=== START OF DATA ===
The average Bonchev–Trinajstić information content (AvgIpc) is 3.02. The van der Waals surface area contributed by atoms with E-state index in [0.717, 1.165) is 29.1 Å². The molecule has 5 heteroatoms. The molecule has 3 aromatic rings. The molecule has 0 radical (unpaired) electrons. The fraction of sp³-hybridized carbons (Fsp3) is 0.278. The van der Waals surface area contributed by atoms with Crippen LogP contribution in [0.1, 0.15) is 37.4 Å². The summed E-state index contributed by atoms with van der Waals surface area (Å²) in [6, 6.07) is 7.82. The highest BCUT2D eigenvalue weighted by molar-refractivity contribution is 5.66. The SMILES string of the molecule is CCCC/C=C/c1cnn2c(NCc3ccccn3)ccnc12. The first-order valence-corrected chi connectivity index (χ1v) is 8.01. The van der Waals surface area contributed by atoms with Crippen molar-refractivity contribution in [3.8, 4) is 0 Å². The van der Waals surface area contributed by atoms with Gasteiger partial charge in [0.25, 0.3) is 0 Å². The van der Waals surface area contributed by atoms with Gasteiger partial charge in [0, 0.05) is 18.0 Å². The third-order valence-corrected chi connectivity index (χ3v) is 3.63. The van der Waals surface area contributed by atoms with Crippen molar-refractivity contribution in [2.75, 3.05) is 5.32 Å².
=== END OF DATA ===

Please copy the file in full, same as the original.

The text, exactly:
The average Bonchev–Trinajstić information content (AvgIpc) is 3.02. The van der Waals surface area contributed by atoms with E-state index in [0.717, 1.165) is 29.1 Å². The molecule has 5 heteroatoms. The molecule has 3 aromatic rings. The molecule has 0 radical (unpaired) electrons. The fraction of sp³-hybridized carbons (Fsp3) is 0.278. The van der Waals surface area contributed by atoms with Crippen LogP contribution in [0.1, 0.15) is 37.4 Å². The summed E-state index contributed by atoms with van der Waals surface area (Å²) in [6, 6.07) is 7.82. The highest BCUT2D eigenvalue weighted by molar-refractivity contribution is 5.66. The SMILES string of the molecule is CCCC/C=C/c1cnn2c(NCc3ccccn3)ccnc12. The first-order valence-corrected chi connectivity index (χ1v) is 8.01. The van der Waals surface area contributed by atoms with Crippen molar-refractivity contribution in [3.8, 4) is 0 Å². The van der Waals surface area contributed by atoms with Gasteiger partial charge in [0.25, 0.3) is 0 Å². The van der Waals surface area contributed by atoms with Gasteiger partial charge in [0, 0.05) is 18.0 Å². The third-order valence-corrected chi connectivity index (χ3v) is 3.63. The van der Waals surface area contributed by atoms with Crippen molar-refractivity contribution in [2.75, 3.05) is 5.32 Å².